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I recorded doing some blocking out my perspective freehand in pencil, for one of the panels of my comic Dream Life.

This is pretty much Single Point Perspective, but I exploited those curvilinear lines/angles I showed you in the cropped version [b] of the 5 point perspective grid [a] posted here as part of the intro on Liner Perspective.

Rather than worrying about plotting out the other relevant vanishing points locations, I just established the one visible in the frame, along with my horizon lines. And the rest I simply suggested by exploiting the natural curvature of drawing from the elbow, always arching away from the visible vanishing point.

With more than one vanishing point in the frame, the picture plane becomes dramatically distorted. By just suggesting the curvilinear angles of the lines follow the kinds of curves you find in this cropped detail of the 5 point sphere you can invite the illusion of more naturalistic perspective.

You’ll see that I arch both vertical and horizontal lines, and used some location reference via google earth to help establish the proportions of the building and street, and the correct size for the people later as well.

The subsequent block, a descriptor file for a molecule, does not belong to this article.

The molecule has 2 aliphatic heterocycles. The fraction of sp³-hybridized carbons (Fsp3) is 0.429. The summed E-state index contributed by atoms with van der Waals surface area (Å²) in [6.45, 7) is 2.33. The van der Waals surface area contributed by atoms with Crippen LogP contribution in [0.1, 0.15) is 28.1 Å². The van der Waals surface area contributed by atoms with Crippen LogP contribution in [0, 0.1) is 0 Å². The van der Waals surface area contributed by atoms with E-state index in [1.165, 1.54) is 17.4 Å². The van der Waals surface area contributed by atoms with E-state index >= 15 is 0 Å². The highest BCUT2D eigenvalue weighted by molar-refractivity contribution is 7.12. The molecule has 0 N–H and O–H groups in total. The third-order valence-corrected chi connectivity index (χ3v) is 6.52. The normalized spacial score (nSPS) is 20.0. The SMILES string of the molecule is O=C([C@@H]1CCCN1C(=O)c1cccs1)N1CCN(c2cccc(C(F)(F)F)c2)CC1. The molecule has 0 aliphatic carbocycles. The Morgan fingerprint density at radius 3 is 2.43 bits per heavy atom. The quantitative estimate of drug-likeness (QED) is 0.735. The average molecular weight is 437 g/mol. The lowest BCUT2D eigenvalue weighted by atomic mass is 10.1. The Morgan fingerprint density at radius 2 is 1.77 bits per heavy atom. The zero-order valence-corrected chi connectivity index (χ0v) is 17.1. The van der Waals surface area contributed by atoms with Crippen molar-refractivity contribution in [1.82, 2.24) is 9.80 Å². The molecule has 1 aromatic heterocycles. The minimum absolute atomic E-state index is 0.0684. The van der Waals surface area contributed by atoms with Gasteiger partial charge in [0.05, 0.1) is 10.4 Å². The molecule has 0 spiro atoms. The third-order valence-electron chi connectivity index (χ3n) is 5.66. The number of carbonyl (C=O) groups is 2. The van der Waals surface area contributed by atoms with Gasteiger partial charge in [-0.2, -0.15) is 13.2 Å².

As I said in class I encourage judicious use of reference, especially when you’re first learning. I also encourage you to put it away once the gross forms are drawn in and don’t let it linger around to correct your instincts.

(a) Five point spherical grid.5pointperspectivegridwb

(b) Cropped detail of 5point.5pointperspectivegrid.croped

There’s two clips there, from the first, here’s how these ‘pencils‘ came out [I did them in pen but these are equivalent in my comics creation process]. I posted the panel along with some others in the same sequence with a lot of the same kind of faux 5 point perspective done on them. Click ’em to see big! :: Take note: I used Foreground, Mid-ground and Background objects and subject placements to help sell the perception of depth. You can fudge a lot of depth in a shot with a few strategically placed anchors for near medium and far.

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